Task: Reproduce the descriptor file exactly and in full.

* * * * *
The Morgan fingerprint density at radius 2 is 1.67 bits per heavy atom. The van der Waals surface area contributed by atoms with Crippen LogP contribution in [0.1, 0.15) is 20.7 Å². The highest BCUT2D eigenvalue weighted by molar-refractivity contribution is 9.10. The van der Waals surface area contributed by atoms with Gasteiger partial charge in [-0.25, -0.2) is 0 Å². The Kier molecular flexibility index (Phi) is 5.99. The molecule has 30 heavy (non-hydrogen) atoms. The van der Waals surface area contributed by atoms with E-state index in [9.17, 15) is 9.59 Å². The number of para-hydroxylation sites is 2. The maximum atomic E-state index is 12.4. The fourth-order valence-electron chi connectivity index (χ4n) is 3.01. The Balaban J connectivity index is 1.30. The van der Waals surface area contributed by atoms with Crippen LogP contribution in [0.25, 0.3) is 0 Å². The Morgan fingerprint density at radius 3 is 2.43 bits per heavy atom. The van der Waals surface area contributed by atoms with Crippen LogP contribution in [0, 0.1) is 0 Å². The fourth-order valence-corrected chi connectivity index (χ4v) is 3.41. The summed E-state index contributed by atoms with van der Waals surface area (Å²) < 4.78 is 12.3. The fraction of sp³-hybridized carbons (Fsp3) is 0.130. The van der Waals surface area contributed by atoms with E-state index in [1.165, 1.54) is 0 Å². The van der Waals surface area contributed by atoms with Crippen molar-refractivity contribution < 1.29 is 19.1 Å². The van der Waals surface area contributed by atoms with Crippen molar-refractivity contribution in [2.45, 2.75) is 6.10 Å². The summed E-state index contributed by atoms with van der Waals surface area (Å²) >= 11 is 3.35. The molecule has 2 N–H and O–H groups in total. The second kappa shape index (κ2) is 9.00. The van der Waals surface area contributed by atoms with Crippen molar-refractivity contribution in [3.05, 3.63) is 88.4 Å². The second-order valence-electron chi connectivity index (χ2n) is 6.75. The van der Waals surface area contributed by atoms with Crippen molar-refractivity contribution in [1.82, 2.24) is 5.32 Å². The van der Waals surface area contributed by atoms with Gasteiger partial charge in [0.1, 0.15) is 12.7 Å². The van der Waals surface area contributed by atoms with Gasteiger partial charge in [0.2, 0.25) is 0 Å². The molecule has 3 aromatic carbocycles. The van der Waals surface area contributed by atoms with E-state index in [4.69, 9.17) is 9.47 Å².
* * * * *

The Morgan fingerprint density at radius 2 is 1.67 bits per heavy atom. The van der Waals surface area contributed by atoms with Crippen LogP contribution in [0.1, 0.15) is 20.7 Å². The highest BCUT2D eigenvalue weighted by molar-refractivity contribution is 9.10. The van der Waals surface area contributed by atoms with Gasteiger partial charge in [-0.25, -0.2) is 0 Å². The Kier molecular flexibility index (Phi) is 5.99. The molecule has 30 heavy (non-hydrogen) atoms. The van der Waals surface area contributed by atoms with E-state index in [9.17, 15) is 9.59 Å². The number of para-hydroxylation sites is 2. The maximum atomic E-state index is 12.4. The fourth-order valence-electron chi connectivity index (χ4n) is 3.01. The Balaban J connectivity index is 1.30. The van der Waals surface area contributed by atoms with Crippen LogP contribution in [0.25, 0.3) is 0 Å². The Morgan fingerprint density at radius 3 is 2.43 bits per heavy atom. The van der Waals surface area contributed by atoms with Crippen LogP contribution in [0, 0.1) is 0 Å². The fourth-order valence-corrected chi connectivity index (χ4v) is 3.41. The summed E-state index contributed by atoms with van der Waals surface area (Å²) < 4.78 is 12.3. The fraction of sp³-hybridized carbons (Fsp3) is 0.130. The van der Waals surface area contributed by atoms with E-state index in [1.165, 1.54) is 0 Å². The van der Waals surface area contributed by atoms with Crippen molar-refractivity contribution < 1.29 is 19.1 Å². The van der Waals surface area contributed by atoms with Crippen molar-refractivity contribution in [2.45, 2.75) is 6.10 Å². The summed E-state index contributed by atoms with van der Waals surface area (Å²) >= 11 is 3.35. The molecule has 2 N–H and O–H groups in total. The second kappa shape index (κ2) is 9.00. The van der Waals surface area contributed by atoms with Crippen molar-refractivity contribution in [3.05, 3.63) is 88.4 Å². The second-order valence-electron chi connectivity index (χ2n) is 6.75. The van der Waals surface area contributed by atoms with Crippen molar-refractivity contribution in [1.82, 2.24) is 5.32 Å². The van der Waals surface area contributed by atoms with Gasteiger partial charge in [0.1, 0.15) is 12.7 Å². The van der Waals surface area contributed by atoms with Gasteiger partial charge in [0.2, 0.25) is 0 Å². The molecule has 3 aromatic carbocycles. The van der Waals surface area contributed by atoms with E-state index in [4.69, 9.17) is 9.47 Å².